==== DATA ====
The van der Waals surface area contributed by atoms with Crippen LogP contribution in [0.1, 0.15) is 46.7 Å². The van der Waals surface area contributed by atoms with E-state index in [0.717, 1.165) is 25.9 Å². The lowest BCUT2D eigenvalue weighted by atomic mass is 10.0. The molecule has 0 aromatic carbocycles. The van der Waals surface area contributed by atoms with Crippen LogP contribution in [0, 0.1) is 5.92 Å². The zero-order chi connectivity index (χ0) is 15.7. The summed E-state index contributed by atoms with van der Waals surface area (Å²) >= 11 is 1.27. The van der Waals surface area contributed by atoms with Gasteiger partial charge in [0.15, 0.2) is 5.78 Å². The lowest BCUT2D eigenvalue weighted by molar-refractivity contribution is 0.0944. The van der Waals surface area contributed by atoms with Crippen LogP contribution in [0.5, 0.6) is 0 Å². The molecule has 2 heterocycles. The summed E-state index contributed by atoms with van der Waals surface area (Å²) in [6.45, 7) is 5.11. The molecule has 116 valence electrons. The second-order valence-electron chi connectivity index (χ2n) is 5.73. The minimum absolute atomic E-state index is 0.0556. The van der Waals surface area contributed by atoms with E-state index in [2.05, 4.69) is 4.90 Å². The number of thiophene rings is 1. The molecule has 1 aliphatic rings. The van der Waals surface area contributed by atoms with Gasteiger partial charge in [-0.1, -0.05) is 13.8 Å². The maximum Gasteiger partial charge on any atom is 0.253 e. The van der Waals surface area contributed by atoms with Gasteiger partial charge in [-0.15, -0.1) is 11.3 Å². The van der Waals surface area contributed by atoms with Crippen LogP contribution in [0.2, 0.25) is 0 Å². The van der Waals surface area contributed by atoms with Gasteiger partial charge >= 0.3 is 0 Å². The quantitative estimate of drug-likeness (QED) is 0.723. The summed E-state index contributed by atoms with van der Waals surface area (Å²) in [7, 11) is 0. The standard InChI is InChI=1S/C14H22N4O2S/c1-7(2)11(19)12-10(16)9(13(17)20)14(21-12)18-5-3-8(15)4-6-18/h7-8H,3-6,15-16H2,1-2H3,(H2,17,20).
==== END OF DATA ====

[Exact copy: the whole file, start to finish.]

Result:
The van der Waals surface area contributed by atoms with Crippen LogP contribution in [0.1, 0.15) is 46.7 Å². The van der Waals surface area contributed by atoms with E-state index in [0.717, 1.165) is 25.9 Å². The lowest BCUT2D eigenvalue weighted by atomic mass is 10.0. The molecule has 0 aromatic carbocycles. The van der Waals surface area contributed by atoms with Crippen LogP contribution in [0, 0.1) is 5.92 Å². The zero-order chi connectivity index (χ0) is 15.7. The summed E-state index contributed by atoms with van der Waals surface area (Å²) >= 11 is 1.27. The van der Waals surface area contributed by atoms with Gasteiger partial charge in [0.15, 0.2) is 5.78 Å². The lowest BCUT2D eigenvalue weighted by molar-refractivity contribution is 0.0944. The van der Waals surface area contributed by atoms with Crippen LogP contribution in [0.5, 0.6) is 0 Å². The molecule has 2 heterocycles. The summed E-state index contributed by atoms with van der Waals surface area (Å²) in [6.45, 7) is 5.11. The molecule has 116 valence electrons. The second-order valence-electron chi connectivity index (χ2n) is 5.73. The minimum absolute atomic E-state index is 0.0556. The van der Waals surface area contributed by atoms with E-state index in [2.05, 4.69) is 4.90 Å². The number of thiophene rings is 1. The molecule has 1 aliphatic rings. The van der Waals surface area contributed by atoms with Gasteiger partial charge in [-0.1, -0.05) is 13.8 Å². The maximum Gasteiger partial charge on any atom is 0.253 e. The van der Waals surface area contributed by atoms with Gasteiger partial charge in [-0.15, -0.1) is 11.3 Å². The van der Waals surface area contributed by atoms with Crippen LogP contribution in [0.2, 0.25) is 0 Å². The van der Waals surface area contributed by atoms with Gasteiger partial charge >= 0.3 is 0 Å². The quantitative estimate of drug-likeness (QED) is 0.723. The summed E-state index contributed by atoms with van der Waals surface area (Å²) in [7, 11) is 0. The standard InChI is InChI=1S/C14H22N4O2S/c1-7(2)11(19)12-10(16)9(13(17)20)14(21-12)18-5-3-8(15)4-6-18/h7-8H,3-6,15-16H2,1-2H3,(H2,17,20).